News anchors from Dayton’s television stations eventually disappear into retirement. Some may be gone, but are definitely not forgotten.
They were regular guests at dinner for many of us and often the last faces we saw before going to sleep at night. After years of having a daily presence in our lives, keeping us informed of all the major happenings both locally and abroad, the news anchors from Dayton’s television stations eventually disappear into retirement. Some may be gone, but are definitely not forgotten.
Known as the Walter Cronkite of Dayton, Don Wayne was highly trusted throughout the Miami Valley during his career of 47 years. After first starting on WHIO radio, Wayne then served as the chief anchor on Channel 7 until his retirement in 1988. He’s the first news anchor that I remember and provided a true example of professionalism. My interest in the news during most of his tenure was minimal, but I remember that I used to pretend to be him by saying, “and I’m Don Wayne.” He left that much of an impression. Wayne died of cancer in 1997 at the age of 75.
Every news cast needs a weather man, and many forecasts on 7 were given by Ted Ryan. Ryan seemed to be really big (tall) and have a distinct deep like voice. He always had a smile on his face, even when predicting snow. Ryan was very versatile as he also co-hosted the annual Children’s Miracle Network telethon and travel reports.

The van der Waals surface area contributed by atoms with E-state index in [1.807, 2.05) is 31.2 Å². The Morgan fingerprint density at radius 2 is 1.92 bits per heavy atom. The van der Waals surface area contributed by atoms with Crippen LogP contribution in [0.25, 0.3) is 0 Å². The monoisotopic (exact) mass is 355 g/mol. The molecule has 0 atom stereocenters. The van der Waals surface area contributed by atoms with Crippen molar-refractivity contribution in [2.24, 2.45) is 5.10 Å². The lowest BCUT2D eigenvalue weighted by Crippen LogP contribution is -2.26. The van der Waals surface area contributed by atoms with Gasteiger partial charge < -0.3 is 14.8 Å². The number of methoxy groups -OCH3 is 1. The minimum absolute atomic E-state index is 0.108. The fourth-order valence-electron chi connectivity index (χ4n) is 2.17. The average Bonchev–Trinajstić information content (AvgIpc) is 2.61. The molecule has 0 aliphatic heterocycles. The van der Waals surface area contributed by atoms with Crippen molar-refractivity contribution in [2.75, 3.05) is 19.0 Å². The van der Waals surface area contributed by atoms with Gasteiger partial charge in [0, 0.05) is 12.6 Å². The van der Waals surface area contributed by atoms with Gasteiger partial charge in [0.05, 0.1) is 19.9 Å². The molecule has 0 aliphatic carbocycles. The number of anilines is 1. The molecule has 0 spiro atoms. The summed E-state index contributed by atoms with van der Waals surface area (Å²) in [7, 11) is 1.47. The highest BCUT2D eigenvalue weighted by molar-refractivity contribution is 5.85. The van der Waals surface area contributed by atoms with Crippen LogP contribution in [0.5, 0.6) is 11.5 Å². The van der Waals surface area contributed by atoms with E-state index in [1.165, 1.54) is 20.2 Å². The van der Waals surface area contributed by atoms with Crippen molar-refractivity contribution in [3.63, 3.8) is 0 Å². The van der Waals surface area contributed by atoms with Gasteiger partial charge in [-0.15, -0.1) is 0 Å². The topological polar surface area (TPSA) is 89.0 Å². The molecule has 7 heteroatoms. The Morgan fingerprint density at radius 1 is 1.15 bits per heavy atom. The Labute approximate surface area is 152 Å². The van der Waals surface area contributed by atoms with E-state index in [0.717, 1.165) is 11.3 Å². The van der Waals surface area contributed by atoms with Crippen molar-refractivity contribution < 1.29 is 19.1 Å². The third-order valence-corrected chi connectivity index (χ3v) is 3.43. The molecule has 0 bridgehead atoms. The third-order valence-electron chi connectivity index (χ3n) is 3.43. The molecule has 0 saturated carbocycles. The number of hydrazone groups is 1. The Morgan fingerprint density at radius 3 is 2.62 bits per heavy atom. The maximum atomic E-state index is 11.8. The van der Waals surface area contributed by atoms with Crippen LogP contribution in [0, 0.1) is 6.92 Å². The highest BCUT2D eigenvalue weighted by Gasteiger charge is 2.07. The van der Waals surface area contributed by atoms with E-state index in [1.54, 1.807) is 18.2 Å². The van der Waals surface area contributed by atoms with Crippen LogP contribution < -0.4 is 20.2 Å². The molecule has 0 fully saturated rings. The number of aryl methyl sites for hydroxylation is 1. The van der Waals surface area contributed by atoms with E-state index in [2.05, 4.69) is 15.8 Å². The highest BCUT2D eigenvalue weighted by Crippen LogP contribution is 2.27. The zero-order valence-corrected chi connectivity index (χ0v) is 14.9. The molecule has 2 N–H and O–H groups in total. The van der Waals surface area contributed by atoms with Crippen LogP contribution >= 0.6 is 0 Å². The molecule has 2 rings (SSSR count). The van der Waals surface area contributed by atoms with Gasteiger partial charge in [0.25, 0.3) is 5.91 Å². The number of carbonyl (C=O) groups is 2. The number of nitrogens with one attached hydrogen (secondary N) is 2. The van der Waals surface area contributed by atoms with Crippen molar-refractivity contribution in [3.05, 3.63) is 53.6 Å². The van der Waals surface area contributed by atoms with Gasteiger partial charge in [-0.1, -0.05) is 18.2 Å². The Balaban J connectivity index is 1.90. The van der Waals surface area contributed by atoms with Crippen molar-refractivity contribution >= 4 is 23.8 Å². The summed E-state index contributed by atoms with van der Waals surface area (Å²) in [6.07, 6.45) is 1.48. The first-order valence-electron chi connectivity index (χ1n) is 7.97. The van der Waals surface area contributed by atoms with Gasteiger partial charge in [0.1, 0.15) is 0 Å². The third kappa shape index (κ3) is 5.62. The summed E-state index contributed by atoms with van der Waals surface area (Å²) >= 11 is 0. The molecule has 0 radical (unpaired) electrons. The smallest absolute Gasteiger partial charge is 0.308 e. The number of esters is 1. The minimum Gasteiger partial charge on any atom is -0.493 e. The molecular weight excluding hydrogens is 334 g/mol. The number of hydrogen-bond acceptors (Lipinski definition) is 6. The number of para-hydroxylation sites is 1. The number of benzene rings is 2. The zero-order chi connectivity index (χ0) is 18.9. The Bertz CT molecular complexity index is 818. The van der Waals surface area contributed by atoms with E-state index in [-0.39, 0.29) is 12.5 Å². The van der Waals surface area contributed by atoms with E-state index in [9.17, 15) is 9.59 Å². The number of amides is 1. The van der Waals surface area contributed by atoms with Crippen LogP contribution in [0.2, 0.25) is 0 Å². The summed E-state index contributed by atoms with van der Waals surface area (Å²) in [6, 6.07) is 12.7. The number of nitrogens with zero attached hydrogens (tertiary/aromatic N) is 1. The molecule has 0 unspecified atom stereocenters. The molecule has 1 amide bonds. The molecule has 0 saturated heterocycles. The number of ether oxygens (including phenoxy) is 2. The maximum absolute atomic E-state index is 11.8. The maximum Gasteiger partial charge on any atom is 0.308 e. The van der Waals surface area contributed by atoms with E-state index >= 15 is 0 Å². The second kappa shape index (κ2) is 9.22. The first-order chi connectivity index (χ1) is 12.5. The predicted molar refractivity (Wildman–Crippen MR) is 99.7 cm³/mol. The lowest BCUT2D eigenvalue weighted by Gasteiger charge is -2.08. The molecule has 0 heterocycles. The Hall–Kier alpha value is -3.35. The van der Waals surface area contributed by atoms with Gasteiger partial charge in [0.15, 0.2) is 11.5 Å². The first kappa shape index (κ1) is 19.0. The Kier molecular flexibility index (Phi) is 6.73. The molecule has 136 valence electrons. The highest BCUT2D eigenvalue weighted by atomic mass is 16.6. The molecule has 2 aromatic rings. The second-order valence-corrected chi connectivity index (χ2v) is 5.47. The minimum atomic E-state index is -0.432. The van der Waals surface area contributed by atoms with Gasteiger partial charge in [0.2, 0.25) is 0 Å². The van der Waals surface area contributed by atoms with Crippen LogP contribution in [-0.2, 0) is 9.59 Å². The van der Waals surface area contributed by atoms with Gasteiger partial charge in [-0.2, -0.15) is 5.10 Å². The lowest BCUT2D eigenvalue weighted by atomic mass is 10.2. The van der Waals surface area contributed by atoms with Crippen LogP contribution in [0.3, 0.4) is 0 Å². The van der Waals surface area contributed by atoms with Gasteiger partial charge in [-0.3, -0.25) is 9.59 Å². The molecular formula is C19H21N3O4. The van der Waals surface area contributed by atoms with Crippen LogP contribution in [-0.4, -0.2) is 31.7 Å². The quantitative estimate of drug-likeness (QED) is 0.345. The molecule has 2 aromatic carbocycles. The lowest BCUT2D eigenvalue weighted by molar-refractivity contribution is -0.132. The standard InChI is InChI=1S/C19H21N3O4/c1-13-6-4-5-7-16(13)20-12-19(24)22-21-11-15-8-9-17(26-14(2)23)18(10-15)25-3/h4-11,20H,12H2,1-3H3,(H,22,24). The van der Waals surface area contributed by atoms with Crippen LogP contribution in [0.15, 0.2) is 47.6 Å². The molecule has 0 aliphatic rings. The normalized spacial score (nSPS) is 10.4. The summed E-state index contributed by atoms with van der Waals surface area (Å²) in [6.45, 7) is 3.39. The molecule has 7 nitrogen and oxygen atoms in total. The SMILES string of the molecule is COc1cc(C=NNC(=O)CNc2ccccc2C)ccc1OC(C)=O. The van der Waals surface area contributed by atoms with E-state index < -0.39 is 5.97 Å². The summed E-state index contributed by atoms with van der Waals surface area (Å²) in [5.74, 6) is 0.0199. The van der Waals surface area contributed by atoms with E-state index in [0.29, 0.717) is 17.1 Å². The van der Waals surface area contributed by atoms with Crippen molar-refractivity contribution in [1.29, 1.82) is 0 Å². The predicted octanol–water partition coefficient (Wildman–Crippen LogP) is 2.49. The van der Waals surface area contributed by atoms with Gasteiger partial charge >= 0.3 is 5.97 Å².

Speaking of meteorologists, a real storm broke out in the career of Bruce Asbury, who was with Channel 7 in the 80’s until a big drug scandal broke. He was swept away, and is apparently still working in another state. Though his predictions of the weather weren’t always right, Asbury was popular with the audience.
Another anchor who made the news rather than report it is Sylivia Newsome, Channel 7, who reportedly had an affair with a married man and became pregnant by him. Even though the baby bump could be hidden behind the desk, Newsome was relieved of her duties.
I must also make mention of the “Dean” Omar Williams Channel 2 sports anchor for 45 years (1951-96). Still not long enough to see the Bengals win a Super Bowl though. Williams passed away in 2008 at the age of 83.
You may not have known that actress Tracie Savage, best known for her role in the film “Friday the 13th Part 3” was on Channel 7 from 1986 to 1991. She ended her acting career to become a news reporter and Dayton was her first job. Savage was also a witness in the O.J Simpson trial.
The host of “Big Brother” and a panelist on “The Talk,” Julie Chen was an anchor on Channel 2 from 1995 to 1997. In a somewhat controversial decision, during her time in Dayton, Chen had plastic surgery on her eyes to make them look less Chinese.
These are just some of the anchors who have roots in the rich history of Dayton’s televised newscasts. Who are some of your favorite past anchors?
Mike Woody is a life long resident of Dayton, and has a passion for writing, which is good because he doesn't excel at much of anything else, except eating.